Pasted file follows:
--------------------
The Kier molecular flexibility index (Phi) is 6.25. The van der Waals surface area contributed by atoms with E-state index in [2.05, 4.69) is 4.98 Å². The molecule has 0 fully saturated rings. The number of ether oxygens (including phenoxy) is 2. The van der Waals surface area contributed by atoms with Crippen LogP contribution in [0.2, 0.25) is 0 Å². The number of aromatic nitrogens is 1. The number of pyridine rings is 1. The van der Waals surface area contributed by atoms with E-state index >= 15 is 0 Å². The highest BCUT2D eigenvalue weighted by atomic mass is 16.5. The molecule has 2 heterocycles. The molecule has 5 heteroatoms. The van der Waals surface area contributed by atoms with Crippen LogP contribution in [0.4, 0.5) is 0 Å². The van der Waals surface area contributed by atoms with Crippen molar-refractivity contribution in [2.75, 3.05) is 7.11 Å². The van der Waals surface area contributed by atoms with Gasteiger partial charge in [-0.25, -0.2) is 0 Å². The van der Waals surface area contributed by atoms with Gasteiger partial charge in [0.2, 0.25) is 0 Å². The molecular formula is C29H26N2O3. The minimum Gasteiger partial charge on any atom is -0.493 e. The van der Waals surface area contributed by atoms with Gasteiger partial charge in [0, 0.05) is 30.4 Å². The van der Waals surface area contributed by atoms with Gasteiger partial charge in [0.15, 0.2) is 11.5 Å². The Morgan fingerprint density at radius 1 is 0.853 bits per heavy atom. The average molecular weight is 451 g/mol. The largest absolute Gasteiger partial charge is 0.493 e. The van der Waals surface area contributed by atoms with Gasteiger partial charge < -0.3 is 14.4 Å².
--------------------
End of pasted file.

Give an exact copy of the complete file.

The Kier molecular flexibility index (Phi) is 6.25. The van der Waals surface area contributed by atoms with E-state index in [2.05, 4.69) is 4.98 Å². The molecule has 0 fully saturated rings. The number of ether oxygens (including phenoxy) is 2. The van der Waals surface area contributed by atoms with Crippen LogP contribution in [0.2, 0.25) is 0 Å². The number of aromatic nitrogens is 1. The number of pyridine rings is 1. The van der Waals surface area contributed by atoms with E-state index >= 15 is 0 Å². The highest BCUT2D eigenvalue weighted by atomic mass is 16.5. The molecule has 2 heterocycles. The molecule has 5 heteroatoms. The van der Waals surface area contributed by atoms with Crippen LogP contribution in [0.4, 0.5) is 0 Å². The van der Waals surface area contributed by atoms with Crippen molar-refractivity contribution in [2.75, 3.05) is 7.11 Å². The van der Waals surface area contributed by atoms with Gasteiger partial charge in [-0.25, -0.2) is 0 Å². The van der Waals surface area contributed by atoms with Gasteiger partial charge in [0.2, 0.25) is 0 Å². The molecular formula is C29H26N2O3. The minimum Gasteiger partial charge on any atom is -0.493 e. The van der Waals surface area contributed by atoms with Gasteiger partial charge in [0, 0.05) is 30.4 Å². The van der Waals surface area contributed by atoms with Gasteiger partial charge in [0.15, 0.2) is 11.5 Å². The Morgan fingerprint density at radius 1 is 0.853 bits per heavy atom. The average molecular weight is 451 g/mol. The largest absolute Gasteiger partial charge is 0.493 e. The van der Waals surface area contributed by atoms with Gasteiger partial charge < -0.3 is 14.4 Å².